28
June

Greenhouse Update-Growing for Wildlife

Working in the greenhouse, growing native Minnesota plants is a pleasure in so many ways, as well as a great learning experience.   I feel so fortunate to spend time in the greenhouse each season, especially late summer evenings when all is quiet and the butterflies and bees happily go about their business. I love how much we interact with nature while growing our plants.

 

 

Jill and BlancaThis spring I found a number of pots with the plants uprooted, lying on the floor, and with soil spilled out on the ground.  Upon closer inspection I was startled to find a big American toad with a little soil covering his head, trying to hide in a pot not much bigger than he was.  I had to laugh but was a little bugged by the ruined plant.  After taking the first few toads outside, now I’ve been leaving them alone since they eat insects, grubs, slugs and snails among other things.  We figure we can afford to let a few plants get unearthed here and there for the slug and insect control the toads provide us.

 

Toad in Greenhouse

Later in the summer I need to keep watch for Monarch caterpillars.  They can wipe us out of Swamp milkweed pretty quickly if I’m not on my toes.  Carefully, I collect them and re-home them to larger milkweed plants outside in the garden or the nearby prairie.

 

Because the native plants draw in so many butterflies, hummingbirds and dragonflies, I sometimes need to rescue them when they can’t find their way back out.  They panic and bang themselves against the side of the greenhouse and it’s hard to watch.    It’s always a feel good moment when we can guide them back outside.

 

One thing that has been made very clear to me while working in the greenhouse is the need for diversity.  That’s something I’ve heard for years, but now I see in real time, season to season, why we need to keep a variety of plants in our landscape.  Each year we grow a wide selection of plants, about 100 species in all, and each year we see in our controlled greenhouse conditions that plants have good years and bad years.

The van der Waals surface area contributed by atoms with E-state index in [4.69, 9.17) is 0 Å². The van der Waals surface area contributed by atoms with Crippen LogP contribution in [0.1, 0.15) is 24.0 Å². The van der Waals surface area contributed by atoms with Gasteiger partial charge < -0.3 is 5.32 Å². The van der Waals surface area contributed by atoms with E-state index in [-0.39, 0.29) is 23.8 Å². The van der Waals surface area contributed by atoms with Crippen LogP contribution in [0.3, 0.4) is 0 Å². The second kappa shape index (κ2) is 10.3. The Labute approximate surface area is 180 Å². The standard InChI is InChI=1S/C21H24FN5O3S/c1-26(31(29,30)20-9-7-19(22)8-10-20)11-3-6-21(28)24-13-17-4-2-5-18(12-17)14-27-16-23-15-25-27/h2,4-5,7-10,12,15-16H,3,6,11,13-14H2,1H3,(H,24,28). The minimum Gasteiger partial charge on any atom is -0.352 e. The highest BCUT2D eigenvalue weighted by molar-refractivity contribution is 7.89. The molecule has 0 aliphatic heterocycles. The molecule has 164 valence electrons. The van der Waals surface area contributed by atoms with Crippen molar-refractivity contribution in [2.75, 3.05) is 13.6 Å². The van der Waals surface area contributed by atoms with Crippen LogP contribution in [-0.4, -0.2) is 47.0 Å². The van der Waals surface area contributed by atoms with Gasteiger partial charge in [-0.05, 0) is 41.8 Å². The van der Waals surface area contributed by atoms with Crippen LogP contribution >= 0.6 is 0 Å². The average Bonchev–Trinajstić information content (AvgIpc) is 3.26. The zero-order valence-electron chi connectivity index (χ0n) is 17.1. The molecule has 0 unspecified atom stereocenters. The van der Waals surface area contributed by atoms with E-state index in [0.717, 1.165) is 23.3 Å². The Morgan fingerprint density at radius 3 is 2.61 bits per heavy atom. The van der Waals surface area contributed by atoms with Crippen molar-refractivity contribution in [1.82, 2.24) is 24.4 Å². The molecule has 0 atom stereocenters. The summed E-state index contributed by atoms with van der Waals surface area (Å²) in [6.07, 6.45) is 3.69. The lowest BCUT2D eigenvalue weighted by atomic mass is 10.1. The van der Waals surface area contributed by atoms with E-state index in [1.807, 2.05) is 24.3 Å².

For the first several years I decided that there Monarch in handwere some plants you could just always count on to grow big and robust quickly.  But then, after I had been at it several years, a season would come along when a certain plant I thought was always solid, struggled.   I always want to know why, but mostly it’s hard to know exactly what’s happening.  I do know that some years are cooler, some are hotter.  Some have more or less sunshine.  It may come down to our watering cycles or the soil we’ve used, possibly the seed collected the year before was less viable, but mostly it points out to me that if we only have a couple species in our landscape and this happens to be a year that one or more of those few plants isn’t growing vigorously, then what will the wildlife do?  What will the butterflies, bees, and birds eat?   What flowers will we have to enjoy?  If we have a wide variety, then another species that loves this year’s conditions steps up and fills in the gap keeping the plantings in balance.  That’s why when we do your restoration or when we help you choose plants for your plantings, we recommend a wide selection of species so year in and year out, you will have robust plants that can serve many purposes.

 

Working in the greenhouse is both enjoyable and educational, but of course it’s not all rescues and talking to toads, we work hard, get dirty and sweaty, our backs ache and we love most every minute of it.  Especially when we can see our native plants blooming and thriving in one of our restoration projects or someone’s garden.

 

We have an abundance of beautiful natives at our retail nursery this year.  Our plant list is on our website and our retail greenhouse will be open this week Wednesday to Saturday:  June 26 – 29, 10 am – 4 pm each day.   This is our last 4-day sale of the season.    So stop in and see what we have for you.  (Hopefully there won’t be a toad in it. )